""Bono has learned much about music over more than three decades with U2. But alongside that has been a lifelong lesson in campaigning—the activist for poverty reduction in Africa spoke frankly on Friday about how ...his views about philanthropy had now stretched to include an appreciation for capitalism.
The Irish singer and co-founder of ONE, a campaigning group that fights poverty and disease in Africa, said it had been "a humbling thing for me" to realize the importance of capitalism and entrepreneurialism in philanthropy, particularly as someone who "got into this as a righteous anger activist with all the cliches."
"Job creators and innovators are just the key, and aid is just a bridge," he told an audience of 200 leading technology entrepreneurs and investors at the F.ounders tech conference in Dublin. "We see it as startup money, investment in new countries. A humbling thing was to learn the role of commerce.""
Sunday, November 11, 2012
From the WSJ
From the Wall Street Journal
"McGovern was an honest, good-humored man, and one of our memories involves an op-ed he wrote for the Journal in 1992 on the perils of running a small business. After retiring from the Senate, he fulfilled a lifetime ambition to buy and operate the Stratford Inn in Connecticut. The inn failed, in part due to a recession that was more severe in New England than elsewhere, but also because of the burdens imposed by government.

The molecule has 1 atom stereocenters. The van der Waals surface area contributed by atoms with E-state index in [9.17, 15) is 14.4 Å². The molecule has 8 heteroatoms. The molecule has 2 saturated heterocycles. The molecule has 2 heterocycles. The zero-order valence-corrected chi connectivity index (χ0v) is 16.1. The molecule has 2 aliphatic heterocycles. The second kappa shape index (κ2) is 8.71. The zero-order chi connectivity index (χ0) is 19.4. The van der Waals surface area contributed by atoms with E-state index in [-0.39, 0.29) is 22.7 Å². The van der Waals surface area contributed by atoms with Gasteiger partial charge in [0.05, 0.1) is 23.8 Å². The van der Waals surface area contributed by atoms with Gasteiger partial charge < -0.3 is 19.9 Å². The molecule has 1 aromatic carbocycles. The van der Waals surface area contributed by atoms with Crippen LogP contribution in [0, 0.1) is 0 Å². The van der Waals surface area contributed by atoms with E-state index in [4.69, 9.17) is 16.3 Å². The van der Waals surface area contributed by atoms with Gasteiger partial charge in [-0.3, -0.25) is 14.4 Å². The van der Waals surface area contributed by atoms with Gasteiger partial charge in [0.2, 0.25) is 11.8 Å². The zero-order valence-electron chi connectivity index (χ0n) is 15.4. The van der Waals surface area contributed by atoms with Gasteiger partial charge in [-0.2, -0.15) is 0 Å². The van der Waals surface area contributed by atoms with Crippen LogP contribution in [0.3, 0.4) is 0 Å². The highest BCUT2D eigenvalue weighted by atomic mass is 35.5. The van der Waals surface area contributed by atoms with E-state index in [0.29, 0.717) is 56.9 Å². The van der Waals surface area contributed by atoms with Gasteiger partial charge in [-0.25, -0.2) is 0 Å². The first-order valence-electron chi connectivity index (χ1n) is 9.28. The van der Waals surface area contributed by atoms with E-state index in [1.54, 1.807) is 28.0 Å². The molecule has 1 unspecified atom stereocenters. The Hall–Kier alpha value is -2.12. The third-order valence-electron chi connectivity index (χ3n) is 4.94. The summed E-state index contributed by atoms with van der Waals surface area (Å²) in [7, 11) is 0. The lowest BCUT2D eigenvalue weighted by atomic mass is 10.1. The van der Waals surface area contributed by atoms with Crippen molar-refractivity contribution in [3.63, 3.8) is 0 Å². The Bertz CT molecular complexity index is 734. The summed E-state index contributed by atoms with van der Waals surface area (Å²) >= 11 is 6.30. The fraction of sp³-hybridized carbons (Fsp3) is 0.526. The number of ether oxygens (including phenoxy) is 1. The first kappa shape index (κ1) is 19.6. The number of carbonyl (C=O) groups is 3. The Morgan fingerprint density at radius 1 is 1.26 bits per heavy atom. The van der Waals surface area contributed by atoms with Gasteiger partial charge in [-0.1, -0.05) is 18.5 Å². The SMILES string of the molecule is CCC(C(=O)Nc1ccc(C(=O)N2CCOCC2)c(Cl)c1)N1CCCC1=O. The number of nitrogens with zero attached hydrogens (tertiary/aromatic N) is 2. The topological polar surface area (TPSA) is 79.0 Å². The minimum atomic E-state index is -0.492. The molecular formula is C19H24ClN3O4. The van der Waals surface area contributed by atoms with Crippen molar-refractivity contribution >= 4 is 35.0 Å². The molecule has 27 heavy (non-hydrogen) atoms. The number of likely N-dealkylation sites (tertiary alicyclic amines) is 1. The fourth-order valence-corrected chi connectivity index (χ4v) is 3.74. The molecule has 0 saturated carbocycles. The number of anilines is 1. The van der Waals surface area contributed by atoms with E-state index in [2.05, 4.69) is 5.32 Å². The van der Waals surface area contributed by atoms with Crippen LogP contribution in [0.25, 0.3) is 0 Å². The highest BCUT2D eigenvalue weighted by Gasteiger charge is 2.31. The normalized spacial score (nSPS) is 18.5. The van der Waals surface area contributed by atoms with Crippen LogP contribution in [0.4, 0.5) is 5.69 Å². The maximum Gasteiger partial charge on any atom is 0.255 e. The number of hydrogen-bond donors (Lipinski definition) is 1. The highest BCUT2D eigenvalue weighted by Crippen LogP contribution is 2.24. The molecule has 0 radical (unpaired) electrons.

"My business associates and I also lived with federal, state and local rules that were all passed with the objective of helping employees, protecting the environment, raising tax dollars for schools, protecting our customers from fire hazards, etc.," he wrote.
"While I never have doubted the worthiness of any of these goals, the concept that most often eludes legislators is: 'Can we make consumers pay the higher prices for the increased operating costs that accompany public regulation and government reporting requirements with reams of red tape.'" The entire op-ed is available on OpinionJournal.com.
McGovern conceded that he had come to this wisdom late in life, but it's a wisdom that his liberal party heirs could profit from today."